A patient presents to your office requiring a topical antibiotic for a corneal ulcer. Another patient comes in with bilateral uveitis and needs a topical steroid. A third patient complains of debilitating ocular allergies. What do these patients all have in common? They are all in their first trimester of pregnancy. So, keeping this in mind, what criteria do you use to guide your selection of medications?
Many practitioners have relied heavily if not exclusively on the longstanding FDA pregnancy labeling system for prescription medications to make this call. First instituted in 1979 in response to the thalidomide disaster of the early 1960s, in which thousands of babies were born with severely deformed extremities after the drug was marketed as a preventative for morning sickness, the system is comprised of five categories: drugs are labeled A, B, C, D or X based on a series of predetermined FDA risk factors, with A being considered the safest category. Each category was defined by the absence or presence of data in animals and/or humans and the study results.1 Additionally, categories D and X included information about the drug’s benefits for the mother, along with potential fetal risks. The FDA also determined safety data could be omitted for drugs that are not systemically absorbed as well as for drugs without sufficient studies to demonstrate risk.2
In the years since the labeling system’s institution, however, many shortcomings have been identified; this month’s column will provide a brief overview of the impetus for change and what the change involves.
Making the Change
There are approximately 6.5 million pregnancies annually in the United States, with an estimated yearly pregnancy rate among women ages 15 to 44 at 11%.3 In a retrospective study on the prevalence of prescription drug use among pregnant women, researchers found that approximately 64% of women are prescribed a drug during pregnancy; of those receiving a prescription medication, 50% of the drugs came from category B, 37.8% from category C, 4.8% from category D and 4.6% from category X.2 Other data has suggested that as many as 80% of women receive prescription medications during pregnancy, with an average of 3.1 prescriptions per person.2 Approximately 66% of all prescription medications were labeled as category C.2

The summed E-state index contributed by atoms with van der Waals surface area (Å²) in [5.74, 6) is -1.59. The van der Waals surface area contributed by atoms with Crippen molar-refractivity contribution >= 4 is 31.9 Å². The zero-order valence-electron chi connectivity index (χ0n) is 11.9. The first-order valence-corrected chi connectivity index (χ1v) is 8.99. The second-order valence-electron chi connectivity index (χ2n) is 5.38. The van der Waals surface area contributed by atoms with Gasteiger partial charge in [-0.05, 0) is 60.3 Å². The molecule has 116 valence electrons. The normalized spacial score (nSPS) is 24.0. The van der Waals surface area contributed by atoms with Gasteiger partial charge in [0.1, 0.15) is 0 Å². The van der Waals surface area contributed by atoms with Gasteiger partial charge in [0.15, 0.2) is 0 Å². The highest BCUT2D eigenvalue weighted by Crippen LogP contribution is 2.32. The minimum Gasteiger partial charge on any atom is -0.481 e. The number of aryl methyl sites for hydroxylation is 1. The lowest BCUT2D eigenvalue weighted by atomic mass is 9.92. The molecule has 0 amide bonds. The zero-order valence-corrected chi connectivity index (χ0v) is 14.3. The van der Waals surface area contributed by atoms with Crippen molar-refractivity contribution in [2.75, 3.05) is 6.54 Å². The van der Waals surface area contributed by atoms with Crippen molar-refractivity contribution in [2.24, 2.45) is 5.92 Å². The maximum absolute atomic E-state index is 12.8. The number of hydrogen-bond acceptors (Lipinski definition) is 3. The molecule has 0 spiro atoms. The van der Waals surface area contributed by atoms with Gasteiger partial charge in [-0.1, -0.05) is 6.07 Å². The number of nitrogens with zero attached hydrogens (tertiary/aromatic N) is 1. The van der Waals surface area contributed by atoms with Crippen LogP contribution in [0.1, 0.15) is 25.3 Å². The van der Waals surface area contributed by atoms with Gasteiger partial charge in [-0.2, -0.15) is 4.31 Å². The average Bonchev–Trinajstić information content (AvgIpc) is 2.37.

The FDA realized as early as 1997 there were problems with the 1979 labeling, but it has taken almost two decades for change to occur. Known problems include oversimplification of drug use during pregnancy, the incorrect assumption that all drugs in a particular category share the same risks, and that supporting test data is not clearly distinguished as to whether it is from animals or humans.1,2,5
To overcome these concerns, the FDA proposed the Pregnancy and Lactation Labeling Rule (PLLR) in 2008 and, after minor changes, the final PLLR was adopted effective June 30, 2015. The most striking difference between this and the old labeling system was the elimination of the pregnancy letter categories. In addition, the content and format for the labeling of prescription drugs and biological products has been reorganized with changes in titles and headings:
- Section 8 on every package insert now addresses prescription drug use in specific populations.
- Section 8.1 will now be called “Pregnancy” and will now include a section on labor and delivery. Other subcategories will include “Pregnancy Exposure Registry,” with directions to include contact information for enrollment if applicable; “Risk Summary” and “Clinical Considerations and Data.” The latter two sections will be required to clearly delineate if the findings were from human, animal or pharmacology studies.